Bobby Jindal – The Daily Signal
Because he got in the race way too late and no one really cares.
Jeb Bush – The Weekly Standard
Because anything with the name “Bush” or “Cheney” would get the thumbs up from Bill Kristol & Co.
George Pataki – Power Line
Think of it this way: Years ago, Power Line had its time in the conservative spotlight when it broke the scandal that ended Dan Rather‘s CBS News career. Now, though? No one cares.
Ben Carson – WorldNetDaily
Carly Fiorina – The Daily Caller
Chris Christie – Wall Street Journal
Well-moneyed, at one time considered the mainstream, and decidedly east coast when it comes to politics. Also because Jeb Bush was already taken.
Rand Paul – The Federalist
Just like Sen. Paul, conservative website The Federalist has “a viewpoint that rejects the assumptions of the media establishment” and will sometimes surprise you by seeking to engage ideological opponents.
Rick Perry – RedState
Saturday, June 27, 2015
New Jersey Gov. Chris Christie (R) now has a website to tout his 2016 presidential campaign.
Christie’s political operatives launched www.chrischristie.com on Saturday, according to The Associated Press.
The site’s landing page reveals Christie’s slogan of “telling it like it is.”
It also says the site was paid for by “Chris Christie for President, Inc.”
Christie began promoting the new site on Twitter on Saturday morning. His first tweet shows the site’s banner with a gif revealing the webpage’s address word-by-word.
“Hey America, it’s Chris,” he said in his second tweet, again listing the site’s address and hashtagging his new campaign slogan.
Christie is widely expected to formally launch his 2016 Oval Office bid Tuesday in Livingston, N.J.
He reportedly plans on giving his announcement speech at Livingston High School, his alma mater.
Christie is potentially the GOP’s 14th White House competitor next election cycle should he enter the presidential race next week.
He has seen his political standing diminish following negativity towards his role in lane closures on the George Washington Bridge in 2013.
Christie has repeatedly denied a role in the move, which accusers say was made to exact political revenge on his rivals.
He currently places ninth nationally in the RealClearPolitics average of national polls of next year’s GOP White House hopefuls.
That ranking is critical, since early GOP presidential debates will separate the top ten candidates from the rest of the field.
Christie is planning a New Hampshire town hall after his 2016 entrance Tuesday, according to the Associated Press.
Sunday, February 23, 2014
Wednesday, January 15, 2014
Friday, January 10, 2014
Wednesday, November 27, 2013
Not only is Obamacare a “train wreck,” N.J. Gov. Chris Christie says, but it’s a train wreck that even a newbie politico could have predicted.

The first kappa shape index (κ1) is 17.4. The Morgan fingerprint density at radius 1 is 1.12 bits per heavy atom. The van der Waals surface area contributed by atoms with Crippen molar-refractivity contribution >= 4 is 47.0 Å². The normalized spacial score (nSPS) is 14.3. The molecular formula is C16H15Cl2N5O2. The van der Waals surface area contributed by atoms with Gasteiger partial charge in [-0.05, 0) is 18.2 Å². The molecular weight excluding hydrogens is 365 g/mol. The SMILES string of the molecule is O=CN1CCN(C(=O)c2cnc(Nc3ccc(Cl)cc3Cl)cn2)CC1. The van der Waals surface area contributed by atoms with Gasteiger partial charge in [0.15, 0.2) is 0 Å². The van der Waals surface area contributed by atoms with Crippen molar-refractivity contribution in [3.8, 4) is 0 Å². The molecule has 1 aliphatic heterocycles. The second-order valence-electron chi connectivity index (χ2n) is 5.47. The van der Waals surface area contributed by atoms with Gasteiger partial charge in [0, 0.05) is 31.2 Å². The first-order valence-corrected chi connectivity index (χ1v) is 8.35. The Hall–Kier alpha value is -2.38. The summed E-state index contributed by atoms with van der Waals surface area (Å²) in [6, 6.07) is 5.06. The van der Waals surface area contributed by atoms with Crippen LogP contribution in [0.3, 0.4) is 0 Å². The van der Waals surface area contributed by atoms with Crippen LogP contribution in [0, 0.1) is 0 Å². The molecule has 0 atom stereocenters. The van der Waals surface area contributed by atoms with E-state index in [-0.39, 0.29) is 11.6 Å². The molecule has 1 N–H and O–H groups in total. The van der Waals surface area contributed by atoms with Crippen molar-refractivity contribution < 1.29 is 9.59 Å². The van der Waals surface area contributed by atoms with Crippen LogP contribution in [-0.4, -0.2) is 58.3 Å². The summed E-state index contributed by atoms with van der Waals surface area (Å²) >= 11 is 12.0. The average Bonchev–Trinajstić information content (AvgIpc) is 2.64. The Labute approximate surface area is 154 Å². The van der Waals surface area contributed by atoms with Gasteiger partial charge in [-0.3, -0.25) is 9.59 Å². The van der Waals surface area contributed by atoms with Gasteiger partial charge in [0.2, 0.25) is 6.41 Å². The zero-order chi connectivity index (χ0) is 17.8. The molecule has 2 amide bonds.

“This is a disaster, and it was a train wreck that anybody who’s managed anything, ever, in their lives could’ve seen coming,” Mr. Christie said to New Jersey 101.5 FM.
But he was just getting warmed up.
Politico reported he went on: “This is just an awful law. It made no sense and that’s why I didn’t get into a state exchange. And no, I have absolutely no regrets. In fact, I’m really glad that the train wreck’s not mine. It’s [President Obama’s,]” and Mr. Obama is now “scrambling.”
He’s up the creek without a paddle on promises that Americans could keep their insurance plans if they wanted.
“This entire Obamacare program is a failure,” Mr. Christie said in the Politico report. “It’s a failure and people are seeing it starkly and clearly right now and the president is scrambling. He should’ve just told people the truth from the beginning, but you know what if he had — they wouldn’t have passed it. Not even Democrats would’ve passed this.”
Mr. Christie, the newly minted chairman of the Republican Governors Association, is a much-touted possible GOP nominee for president in 2016. He’s been a moderate conservative on many policies, such as climate change — and a vocal supporter of the president during the Superstorm Sandy devastation that hit New Jersey.
Via: Washington Times
Thursday, November 14, 2013
Sen. Rand Paul, R-Ky., believes Gov. Chris Christie might have a problem if he runs for president in 2016 because the New Jersey Republican supported an expansion of Medicaid in his state.
Paul said Christie's Medicaid decision was more in line with the Democratic Party than with a moderate Republican.
"That's not really even close to the center of the Republican Party," Paul said on Fox News. "It's more close to what Democrat governors did."
There is plenty of room for moderates in the Republican Party, the Kentucky senator said, but he expects them to have difficulties in the presidential primaries.
"Accepting Obamacare, and expanding it, bringing it to your state, I don't think that is going to resonate in the Republican primary. We're pretty conservative in the Republican primary." Paul said. "So, we'll see."
A number of Republican governors have supported the Medicaid expansion included in Obamacare. Among them are Brian Sandoval of Nevada, Jack Dalrymple of North Dakota, Rick Scott of Florida, John Kasich of Ohio, Rick Snyder of Michigan, Susana Martinez of New Mexico and Jan Brewer of Arizona.
Via: Washington Examiner